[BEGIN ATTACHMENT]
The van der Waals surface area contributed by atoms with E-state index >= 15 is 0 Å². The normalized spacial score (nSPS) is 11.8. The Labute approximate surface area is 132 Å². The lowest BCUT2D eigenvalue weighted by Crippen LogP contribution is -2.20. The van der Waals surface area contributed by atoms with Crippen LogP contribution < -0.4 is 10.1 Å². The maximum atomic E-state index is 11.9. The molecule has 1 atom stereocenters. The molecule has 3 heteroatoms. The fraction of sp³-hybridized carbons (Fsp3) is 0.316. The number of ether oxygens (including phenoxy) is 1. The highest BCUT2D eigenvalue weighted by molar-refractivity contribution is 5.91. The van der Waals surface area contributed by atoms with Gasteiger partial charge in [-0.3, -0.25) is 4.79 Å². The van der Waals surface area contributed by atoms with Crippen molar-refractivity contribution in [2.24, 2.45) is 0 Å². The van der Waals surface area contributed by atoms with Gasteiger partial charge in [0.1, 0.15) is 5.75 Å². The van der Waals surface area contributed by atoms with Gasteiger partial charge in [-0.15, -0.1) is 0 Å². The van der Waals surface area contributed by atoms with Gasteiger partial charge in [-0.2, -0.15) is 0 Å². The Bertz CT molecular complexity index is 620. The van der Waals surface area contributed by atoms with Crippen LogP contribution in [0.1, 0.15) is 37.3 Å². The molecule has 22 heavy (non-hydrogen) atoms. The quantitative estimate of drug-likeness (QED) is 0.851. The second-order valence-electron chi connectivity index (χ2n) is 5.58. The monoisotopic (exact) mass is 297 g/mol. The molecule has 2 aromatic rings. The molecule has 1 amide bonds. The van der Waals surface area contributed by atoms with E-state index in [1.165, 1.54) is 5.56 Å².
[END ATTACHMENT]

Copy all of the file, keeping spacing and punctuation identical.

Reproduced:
The van der Waals surface area contributed by atoms with E-state index >= 15 is 0 Å². The normalized spacial score (nSPS) is 11.8. The Labute approximate surface area is 132 Å². The lowest BCUT2D eigenvalue weighted by Crippen LogP contribution is -2.20. The van der Waals surface area contributed by atoms with Crippen LogP contribution < -0.4 is 10.1 Å². The maximum atomic E-state index is 11.9. The molecule has 1 atom stereocenters. The molecule has 3 heteroatoms. The fraction of sp³-hybridized carbons (Fsp3) is 0.316. The number of ether oxygens (including phenoxy) is 1. The highest BCUT2D eigenvalue weighted by molar-refractivity contribution is 5.91. The van der Waals surface area contributed by atoms with Gasteiger partial charge in [-0.3, -0.25) is 4.79 Å². The van der Waals surface area contributed by atoms with Crippen molar-refractivity contribution in [2.24, 2.45) is 0 Å². The van der Waals surface area contributed by atoms with Gasteiger partial charge in [0.1, 0.15) is 5.75 Å². The van der Waals surface area contributed by atoms with Gasteiger partial charge in [-0.15, -0.1) is 0 Å². The van der Waals surface area contributed by atoms with Gasteiger partial charge in [-0.2, -0.15) is 0 Å². The Bertz CT molecular complexity index is 620. The van der Waals surface area contributed by atoms with Crippen LogP contribution in [0.1, 0.15) is 37.3 Å². The molecule has 22 heavy (non-hydrogen) atoms. The quantitative estimate of drug-likeness (QED) is 0.851. The second-order valence-electron chi connectivity index (χ2n) is 5.58. The monoisotopic (exact) mass is 297 g/mol. The molecule has 2 aromatic rings. The molecule has 1 amide bonds. The van der Waals surface area contributed by atoms with E-state index in [1.165, 1.54) is 5.56 Å².